Technology and interior design
In 1979, when I first began my study of architecture, construction, and interior design I used vellum, a T-square, lead holders (drafting pencils) and lead pointers (sharpeners), a drafting brush, radiograph technical pen set, drafting table, compass sets and dividers, triangles, and drafting tape, to name a few! I have always loved drawing and I still have all the tools from yester-year and keep them close at hand. In the past 15 years, technology has influenced many design fields. Interior design is certainly in that category. Some changes inmy industry of interior design are the use of AutoCAD, SketchUp, Revit, 3D StudioMax, and the list goes on. The influence of computer technology on the interior design field for over a decade has been prodigious. Technology has opened up the process of how we design, adding tremendous range, speed, and quality to our design and renderings that we present to our clients.
I see a completed interior design inmy head, which includes finishes, furnishings, window coverings, and art... everything to complete the vision. I truly believe that this is a God-given gift! However, most clients cannot envision a completed space; therefore, having the tools and ability to share the vision in a perceptible way is incredibly valuable.
The changes in technology have radically changed since I beganmy career. In just a few hours designers can render an interior space w ith the exact furnishings, finishes, and art, so that inmany cases it is hard to decipher whether you are looking at a photograph or a rendering. This capability gives our clients a realistic vision of their projects before they are completed. This can take the uncertainty and nervousness out of the process and put a client as true ease.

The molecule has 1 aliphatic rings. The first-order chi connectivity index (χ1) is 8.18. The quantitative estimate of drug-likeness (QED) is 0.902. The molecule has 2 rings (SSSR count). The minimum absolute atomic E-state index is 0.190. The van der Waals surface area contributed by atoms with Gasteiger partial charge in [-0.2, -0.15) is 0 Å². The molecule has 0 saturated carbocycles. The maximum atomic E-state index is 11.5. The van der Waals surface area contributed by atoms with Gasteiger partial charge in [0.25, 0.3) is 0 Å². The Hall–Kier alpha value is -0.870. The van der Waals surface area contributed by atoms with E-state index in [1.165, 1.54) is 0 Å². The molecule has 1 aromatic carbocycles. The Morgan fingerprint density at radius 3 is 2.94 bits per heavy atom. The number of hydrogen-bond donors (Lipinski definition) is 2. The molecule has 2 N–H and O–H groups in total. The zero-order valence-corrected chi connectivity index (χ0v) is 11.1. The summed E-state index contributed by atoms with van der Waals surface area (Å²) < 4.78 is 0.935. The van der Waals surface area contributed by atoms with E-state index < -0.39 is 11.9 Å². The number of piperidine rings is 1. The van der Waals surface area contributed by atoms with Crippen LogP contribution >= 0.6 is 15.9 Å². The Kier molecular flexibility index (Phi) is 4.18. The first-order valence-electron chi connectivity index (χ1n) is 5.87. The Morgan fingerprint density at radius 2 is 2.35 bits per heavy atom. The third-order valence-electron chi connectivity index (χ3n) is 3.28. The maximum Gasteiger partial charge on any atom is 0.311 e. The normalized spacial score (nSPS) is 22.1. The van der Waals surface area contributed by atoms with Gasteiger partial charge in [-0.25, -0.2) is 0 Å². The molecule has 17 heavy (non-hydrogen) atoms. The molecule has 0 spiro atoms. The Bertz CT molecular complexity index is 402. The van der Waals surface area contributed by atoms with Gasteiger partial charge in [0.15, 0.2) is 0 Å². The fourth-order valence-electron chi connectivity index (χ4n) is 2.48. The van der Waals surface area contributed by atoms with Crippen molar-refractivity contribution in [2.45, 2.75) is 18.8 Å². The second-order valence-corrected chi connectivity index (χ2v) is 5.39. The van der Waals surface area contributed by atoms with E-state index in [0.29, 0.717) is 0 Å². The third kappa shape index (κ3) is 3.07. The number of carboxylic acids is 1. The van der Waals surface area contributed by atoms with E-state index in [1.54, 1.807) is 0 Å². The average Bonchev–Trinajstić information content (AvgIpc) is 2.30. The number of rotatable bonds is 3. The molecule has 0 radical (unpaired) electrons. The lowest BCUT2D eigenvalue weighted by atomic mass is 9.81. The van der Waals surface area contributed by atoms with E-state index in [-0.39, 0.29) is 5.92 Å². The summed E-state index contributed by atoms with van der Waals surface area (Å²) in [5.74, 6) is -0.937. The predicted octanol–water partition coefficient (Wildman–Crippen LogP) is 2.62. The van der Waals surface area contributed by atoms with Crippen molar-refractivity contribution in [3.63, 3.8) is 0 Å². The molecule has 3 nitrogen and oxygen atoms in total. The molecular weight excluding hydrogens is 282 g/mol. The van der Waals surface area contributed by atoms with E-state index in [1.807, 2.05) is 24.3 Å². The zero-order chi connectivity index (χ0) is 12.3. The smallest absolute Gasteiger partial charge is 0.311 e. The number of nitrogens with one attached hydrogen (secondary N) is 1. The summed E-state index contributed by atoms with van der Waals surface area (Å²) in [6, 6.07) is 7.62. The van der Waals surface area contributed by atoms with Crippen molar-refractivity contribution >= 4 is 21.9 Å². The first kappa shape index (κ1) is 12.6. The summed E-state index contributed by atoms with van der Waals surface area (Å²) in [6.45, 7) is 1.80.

The first step we take is to assess the client’s needs. Creativity, inspiration and sketching lead to the concept. From there, we create the floor plan and the process of building the three-dimensional space where we show the materials (finishes) contrast, light, and also define the furniture. This visual is also a valuable tool for us as designers because it allows us to easily analyze other possibilities quickly.
The presentation to the client will include a concept statement, diagrams, floor plans, sections, and elevations to visually express the design. All of these components help to convey the vision. We also complete a lighting plan and a furniture plan as well as the 3D rendering.
Interior design is three-dimensional. A space consists of walls, a ceiling, floors and all of the art and furnishings in between. We have to consider light, both natural and artificial, as well as shadows. The new and ever-advancing technology allows us to truly educate our clients and provide a level of design quickly and comprehensively. The education and training I have received and continue to receive is invaluable to communicate my creativity and vision for a completed space that will offermany years of true enjoyment for my clients!
Lisa Samuel ASID, IIDA, is a Santa Fe native and principal of Samuel Design Group, located in the heart of downtown Santa Fe. She is an award-winning interior designer known for creating unique interiors imbued with warmth and elegance. Lisa (firstname.lastname@example.org) is passionate about good design that supports well-being.